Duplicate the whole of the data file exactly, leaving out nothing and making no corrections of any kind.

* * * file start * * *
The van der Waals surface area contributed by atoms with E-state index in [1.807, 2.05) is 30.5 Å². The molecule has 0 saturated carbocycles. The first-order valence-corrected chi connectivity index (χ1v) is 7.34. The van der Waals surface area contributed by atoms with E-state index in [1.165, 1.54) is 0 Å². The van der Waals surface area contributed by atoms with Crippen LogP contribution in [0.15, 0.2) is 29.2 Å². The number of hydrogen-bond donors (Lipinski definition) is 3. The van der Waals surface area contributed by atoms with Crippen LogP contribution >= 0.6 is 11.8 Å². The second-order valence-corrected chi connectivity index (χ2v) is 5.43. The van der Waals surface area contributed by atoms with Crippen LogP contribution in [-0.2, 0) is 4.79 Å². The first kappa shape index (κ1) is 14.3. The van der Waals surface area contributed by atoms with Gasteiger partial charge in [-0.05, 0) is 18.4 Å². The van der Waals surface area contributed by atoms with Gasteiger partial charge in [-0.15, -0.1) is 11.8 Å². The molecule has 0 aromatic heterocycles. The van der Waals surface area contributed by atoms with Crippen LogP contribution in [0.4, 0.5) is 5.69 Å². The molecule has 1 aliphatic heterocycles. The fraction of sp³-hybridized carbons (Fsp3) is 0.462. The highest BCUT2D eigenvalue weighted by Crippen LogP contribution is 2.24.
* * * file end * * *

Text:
The van der Waals surface area contributed by atoms with E-state index in [1.807, 2.05) is 30.5 Å². The molecule has 0 saturated carbocycles. The first-order valence-corrected chi connectivity index (χ1v) is 7.34. The van der Waals surface area contributed by atoms with E-state index in [1.165, 1.54) is 0 Å². The van der Waals surface area contributed by atoms with Crippen LogP contribution in [0.15, 0.2) is 29.2 Å². The number of hydrogen-bond donors (Lipinski definition) is 3. The van der Waals surface area contributed by atoms with Crippen LogP contribution >= 0.6 is 11.8 Å². The second-order valence-corrected chi connectivity index (χ2v) is 5.43. The van der Waals surface area contributed by atoms with Crippen LogP contribution in [-0.2, 0) is 4.79 Å². The first kappa shape index (κ1) is 14.3. The van der Waals surface area contributed by atoms with Gasteiger partial charge in [-0.05, 0) is 18.4 Å². The van der Waals surface area contributed by atoms with Gasteiger partial charge in [-0.15, -0.1) is 11.8 Å². The molecule has 0 aromatic heterocycles. The van der Waals surface area contributed by atoms with Crippen LogP contribution in [0.4, 0.5) is 5.69 Å². The molecule has 1 aliphatic heterocycles. The fraction of sp³-hybridized carbons (Fsp3) is 0.462. The highest BCUT2D eigenvalue weighted by Crippen LogP contribution is 2.24.